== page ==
CROSSRAIL Rolling stock winner must prove UK benefit Mar 2012
Peter Kenyon, TunnelTalk
- Tender documents have been issued to four companies shortlisted for Crossrail's biggest single contract - the £1 billion rolling stock and depot contract.
Four companies invited to negotiate
All four bidders have made it past the pre-qualification stage and will be receiving the Invitation to Negotiate.
• Bombardier Transportation (UK)
• Constucciones y Auxillar de Ferrocarriles
• Hitachi Rail Europe
- Ever since the four companies' participation was announced Germany-based Siemens has been considered the frontrunner on account of it having already won a £1.4 billion contract to provide similar carriages for Network Rail as well as its superior ability to raise private capital as a result of it having a banking arm.
- European procurement rules preclude open bias towards home-based firms, but the Government has come under pressure to look favourably on the bid by Derby-based Bombardier, now Canadian-owned.
- It is claimed that having already lost out to Siemens for last year's Network Rail rolling stock contract, and having already cut back its workforce, Bombardier's UK operations will be forced to close for good if it does not secure the Crossrail contract.
- Fears that Crossrail's procurement process actively favoured foreign firms prompted a Government review, and the introduction of a package of measures to reform the public procurement process.
60 new trains will be needed for Crossrail
- Announcing the shortlist to Parliament on Tuesday (28 April), Transport Secretary Justine Greening fell short of insisting on a "Made in Britain" clause but stressed that the winning contractor would have to prove how its bid would benefit the UK economy.
- She said: "In respect of Crossrail, reflecting its stage in the procurement process, this Invitation to Negotiate includes requirements for 'responsible procurement'. This means that bidders are required to set out how they will engage with the wider supply chain and provide opportunities for training, apprenticeships, and small and medium size businesses within their procurement strategy.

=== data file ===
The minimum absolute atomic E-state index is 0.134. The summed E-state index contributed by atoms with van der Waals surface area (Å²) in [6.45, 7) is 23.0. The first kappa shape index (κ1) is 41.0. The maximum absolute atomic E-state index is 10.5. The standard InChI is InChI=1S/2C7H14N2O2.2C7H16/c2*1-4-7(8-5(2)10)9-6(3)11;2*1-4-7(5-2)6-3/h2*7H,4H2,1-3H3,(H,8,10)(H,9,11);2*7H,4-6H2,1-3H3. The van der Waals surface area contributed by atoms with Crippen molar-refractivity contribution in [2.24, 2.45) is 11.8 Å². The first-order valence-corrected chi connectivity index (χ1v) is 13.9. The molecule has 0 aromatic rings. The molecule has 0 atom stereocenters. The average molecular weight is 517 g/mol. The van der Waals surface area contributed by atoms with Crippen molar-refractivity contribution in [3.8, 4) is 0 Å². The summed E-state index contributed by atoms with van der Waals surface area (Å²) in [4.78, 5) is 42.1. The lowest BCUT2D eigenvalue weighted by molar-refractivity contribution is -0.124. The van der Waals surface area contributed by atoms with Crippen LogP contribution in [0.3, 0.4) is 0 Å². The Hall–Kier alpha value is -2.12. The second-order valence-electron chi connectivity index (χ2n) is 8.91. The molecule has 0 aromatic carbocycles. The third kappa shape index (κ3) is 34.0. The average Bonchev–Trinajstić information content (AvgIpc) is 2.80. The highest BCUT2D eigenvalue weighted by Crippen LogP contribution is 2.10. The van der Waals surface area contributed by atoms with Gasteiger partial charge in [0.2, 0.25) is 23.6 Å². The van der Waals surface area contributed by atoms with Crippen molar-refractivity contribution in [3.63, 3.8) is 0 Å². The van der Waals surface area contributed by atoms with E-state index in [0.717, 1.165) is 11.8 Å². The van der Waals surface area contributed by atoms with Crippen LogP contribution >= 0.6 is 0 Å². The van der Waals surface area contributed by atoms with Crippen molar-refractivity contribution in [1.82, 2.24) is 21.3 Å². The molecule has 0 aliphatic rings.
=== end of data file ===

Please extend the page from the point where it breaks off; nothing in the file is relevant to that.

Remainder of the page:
- Bidders are also required to establish an appropriate local presence to manage the delivery of the contract.
- "The Mayor and I are also keen to understand and communicate the benefit of this contract to the UK economy; bidders are being asked, in the Invitation to Negotiate, to specify from where each element of the contract will be sourced. This is not an assessment criterion in the decision process however the successful bidder will be required to report against their proposed estimates."
- The Ministers comments have also raised Hitachi's hopes of securing the contract. The Japanese company has permission to build a factory in the UK's north-east region from where it is planning to manufacture 100 trains as part of the £4.5 billion Inter City Express Programme.
- A Hitachi spokeswoman said the only alternative to building the 60 trains needed by Crossrail in the UK, would be to construct them in Japan. But she said: "It would clearly make more sense to manufacture trains for the UK in the UK.
Crossrail alignment under London
- "That would get rid of the logistical headache of transporting completed trains from one continent to another and also avoid problems with the exchange rate. We believe we have additional capacity in the north-east for the Crossrail trains, so there would be no problem manufacturing them both at the same factory, even with some overlap."
- The rolling stock contract is for 60 new trains, each of which will be around 200m long and able to carry up to 1,500 passengers plus construction of a depot at Old Oak Common. A key feature of the new Crossrail trains is air conditioning and inter-connecting walk-through carriages. The contract will be awarded in 2014.
Crossrail partner loses trains battle - TunnelTalk, December 2011
Delaying train delivery will save millions - TunnelTalk, September 2011
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